FOUNDATION STONE LAYING CEREMONY OF THE AGA KHAN ACADEMY
Karimabad, (Hunza) Pakistan
May 13, 1983
Your Excellencies, Mr. Ahmedali Merchant, Members of the Education Board, Distinguished Guests, Ladies and Gentlemen.
I am delighted to be here today at last, after the disappointment of having to cancel My visit in March because of the weather, and to be joined on this important Silver Jubilee occasion both by distinguished guests and by so many members of the Jamat. It is heart-warming for Me to see you all here.
My Silver Jubilee is a celebration of years which have passed, but it is fitting that it should be commemorated by laying foundations for the future. As Ahmedali Merchant has reminded us, it was here that My Grandfather, Sir Sultan Mohammed Shah Aga Khan, initiated our education network for the Northern Areas. He did this with faith in the future. It therefore gives Me great pleasure that today we are inaugurating a completely new development in the system he originated.
The Aga Khan Academy here at Karimabad will be our first High School and Hostel for girls in the Northern Areas and a landmark in our progress in Pakistan.
I am very happy to learn that the site on which this foundation stone is being laid was donated by members of the Jamat and that others have already volunteered materials and labour for the building. No praise can be too high for such generous contributions. Volunteers have always been the life-blood of the Aga Khan social welfare institutions. Without their support none of our institutions could function as they do. Today, when resources are so limited in relation to the demands for improvement in education and in health, self-help effort is more important than ever before.
Never have so many girls been keen to become educated. Since 1976 the overall enrollment of the Diamond Jubilee Schools has increased by 49% but the figure for girls is even higher - 56%. Under the Central Education Board's first 5 year plan, a variety of measures have been taken to match this demand and to improve both the facilities and the teaching staff, numbers have been doubled, with many more female teachers recruited. Refresher courses for teachers have been introduced; 21 schools have been upgraded to provide middle level education.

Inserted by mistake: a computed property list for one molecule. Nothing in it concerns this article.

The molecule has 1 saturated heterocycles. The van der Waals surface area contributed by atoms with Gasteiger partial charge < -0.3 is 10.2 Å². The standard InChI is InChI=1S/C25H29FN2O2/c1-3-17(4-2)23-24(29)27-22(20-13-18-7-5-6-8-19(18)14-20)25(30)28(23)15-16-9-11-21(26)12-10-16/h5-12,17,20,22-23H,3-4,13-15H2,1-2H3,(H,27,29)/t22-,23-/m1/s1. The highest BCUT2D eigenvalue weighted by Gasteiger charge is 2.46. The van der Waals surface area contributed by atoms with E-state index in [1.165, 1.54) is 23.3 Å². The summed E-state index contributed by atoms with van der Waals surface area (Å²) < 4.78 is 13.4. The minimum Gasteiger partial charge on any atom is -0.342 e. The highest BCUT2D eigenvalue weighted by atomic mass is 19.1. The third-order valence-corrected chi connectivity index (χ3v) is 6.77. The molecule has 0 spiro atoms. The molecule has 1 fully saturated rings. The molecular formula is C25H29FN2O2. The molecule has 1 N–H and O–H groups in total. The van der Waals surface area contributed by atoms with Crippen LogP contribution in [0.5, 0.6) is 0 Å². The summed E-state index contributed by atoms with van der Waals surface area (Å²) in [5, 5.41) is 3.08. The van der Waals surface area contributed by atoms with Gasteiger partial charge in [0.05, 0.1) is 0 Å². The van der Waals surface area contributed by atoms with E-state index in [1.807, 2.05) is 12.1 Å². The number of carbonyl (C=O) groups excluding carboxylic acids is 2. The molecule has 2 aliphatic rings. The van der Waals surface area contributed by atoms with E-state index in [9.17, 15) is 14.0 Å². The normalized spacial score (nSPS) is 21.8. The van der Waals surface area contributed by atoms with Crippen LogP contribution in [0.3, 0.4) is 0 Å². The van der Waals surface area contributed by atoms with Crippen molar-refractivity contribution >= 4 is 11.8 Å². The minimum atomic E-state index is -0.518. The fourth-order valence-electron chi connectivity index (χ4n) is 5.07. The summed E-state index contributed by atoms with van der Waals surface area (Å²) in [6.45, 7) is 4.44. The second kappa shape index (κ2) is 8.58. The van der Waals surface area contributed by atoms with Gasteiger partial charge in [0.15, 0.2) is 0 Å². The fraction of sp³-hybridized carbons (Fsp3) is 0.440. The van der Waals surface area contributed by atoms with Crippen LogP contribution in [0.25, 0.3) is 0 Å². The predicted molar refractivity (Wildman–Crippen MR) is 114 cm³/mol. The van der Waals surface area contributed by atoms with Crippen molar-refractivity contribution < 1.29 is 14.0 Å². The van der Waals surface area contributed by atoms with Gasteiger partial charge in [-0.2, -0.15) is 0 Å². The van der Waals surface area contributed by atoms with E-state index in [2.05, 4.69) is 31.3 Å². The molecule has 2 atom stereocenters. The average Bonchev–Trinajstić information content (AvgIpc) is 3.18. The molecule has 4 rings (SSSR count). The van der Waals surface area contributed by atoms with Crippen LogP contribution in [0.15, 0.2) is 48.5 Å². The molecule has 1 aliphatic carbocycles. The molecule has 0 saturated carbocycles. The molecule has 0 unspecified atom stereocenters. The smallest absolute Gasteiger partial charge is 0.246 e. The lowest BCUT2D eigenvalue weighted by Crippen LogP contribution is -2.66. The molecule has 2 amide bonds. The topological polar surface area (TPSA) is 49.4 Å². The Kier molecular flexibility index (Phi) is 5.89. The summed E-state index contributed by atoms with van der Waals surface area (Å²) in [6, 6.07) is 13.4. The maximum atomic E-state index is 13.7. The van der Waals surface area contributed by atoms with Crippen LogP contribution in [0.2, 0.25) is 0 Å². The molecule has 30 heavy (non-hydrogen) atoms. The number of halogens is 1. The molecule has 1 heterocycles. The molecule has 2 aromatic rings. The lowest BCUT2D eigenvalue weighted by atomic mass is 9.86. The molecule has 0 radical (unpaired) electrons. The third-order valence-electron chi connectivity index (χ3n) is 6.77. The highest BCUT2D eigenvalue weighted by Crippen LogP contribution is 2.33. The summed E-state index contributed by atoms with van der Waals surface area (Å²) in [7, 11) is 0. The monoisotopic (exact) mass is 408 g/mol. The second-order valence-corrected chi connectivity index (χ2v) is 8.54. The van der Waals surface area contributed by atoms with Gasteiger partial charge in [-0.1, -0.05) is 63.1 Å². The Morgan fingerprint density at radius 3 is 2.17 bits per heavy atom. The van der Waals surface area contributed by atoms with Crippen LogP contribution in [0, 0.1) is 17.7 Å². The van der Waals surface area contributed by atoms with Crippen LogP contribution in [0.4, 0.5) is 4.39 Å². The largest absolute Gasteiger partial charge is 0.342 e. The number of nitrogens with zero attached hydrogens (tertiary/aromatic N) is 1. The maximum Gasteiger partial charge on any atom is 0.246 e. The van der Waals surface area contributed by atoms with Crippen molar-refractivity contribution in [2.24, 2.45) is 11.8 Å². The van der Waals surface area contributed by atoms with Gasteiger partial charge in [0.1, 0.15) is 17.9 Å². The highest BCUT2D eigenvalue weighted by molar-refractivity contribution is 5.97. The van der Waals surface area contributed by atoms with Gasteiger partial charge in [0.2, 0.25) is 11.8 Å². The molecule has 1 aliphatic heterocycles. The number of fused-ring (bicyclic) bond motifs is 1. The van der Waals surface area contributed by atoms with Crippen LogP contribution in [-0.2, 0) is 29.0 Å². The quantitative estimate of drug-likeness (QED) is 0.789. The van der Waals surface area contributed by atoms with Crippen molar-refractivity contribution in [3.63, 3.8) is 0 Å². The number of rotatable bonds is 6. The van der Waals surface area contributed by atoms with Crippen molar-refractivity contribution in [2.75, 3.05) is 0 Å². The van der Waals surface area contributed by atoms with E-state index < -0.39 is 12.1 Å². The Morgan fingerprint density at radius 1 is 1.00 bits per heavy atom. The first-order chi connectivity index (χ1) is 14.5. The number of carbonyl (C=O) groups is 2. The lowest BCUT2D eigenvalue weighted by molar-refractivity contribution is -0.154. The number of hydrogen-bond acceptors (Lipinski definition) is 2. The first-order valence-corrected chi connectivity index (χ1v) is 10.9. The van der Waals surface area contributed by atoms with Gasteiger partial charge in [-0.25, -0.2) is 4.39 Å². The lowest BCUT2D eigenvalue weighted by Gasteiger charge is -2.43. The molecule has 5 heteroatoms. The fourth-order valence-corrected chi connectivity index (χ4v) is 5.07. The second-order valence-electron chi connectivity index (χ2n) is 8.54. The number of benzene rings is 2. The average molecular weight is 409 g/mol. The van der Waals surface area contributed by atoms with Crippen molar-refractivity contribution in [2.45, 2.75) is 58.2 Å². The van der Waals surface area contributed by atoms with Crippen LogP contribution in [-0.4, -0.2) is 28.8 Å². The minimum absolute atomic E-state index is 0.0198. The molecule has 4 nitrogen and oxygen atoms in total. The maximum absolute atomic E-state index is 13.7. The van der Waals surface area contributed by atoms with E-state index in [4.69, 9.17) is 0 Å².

The aim everywhere has been for our community institutions to supplement and complement the effort of the Government and at the Foundation Ceremony, I think it is appropriate to say a few words about the philosophy underlying our development programmes.
These programmes are the outcome of surveys which we have been carrying out since the late 1960s. They have been done among - and with generous assistance of - our own communities and they have given the Imamat grassroots comprehension of the Northern Area problems. They have given us the ability to respond with plans for programmes and institutions whose aims can be defined in terms both of the dimensions and the longevity of the problems concerned. For example, how many teachers are we going to need and over what period?
The surveys have also demonstrated that the information we get from our community is substantially compatible with the profile of the whole population in a given region. If we found that educational or living standards among the community were low compared to national average in a certain area, then they were also low among people in general in that area. Logically therefore, it is appropriate for the solutions we provide to be made available to all people no matter what their background.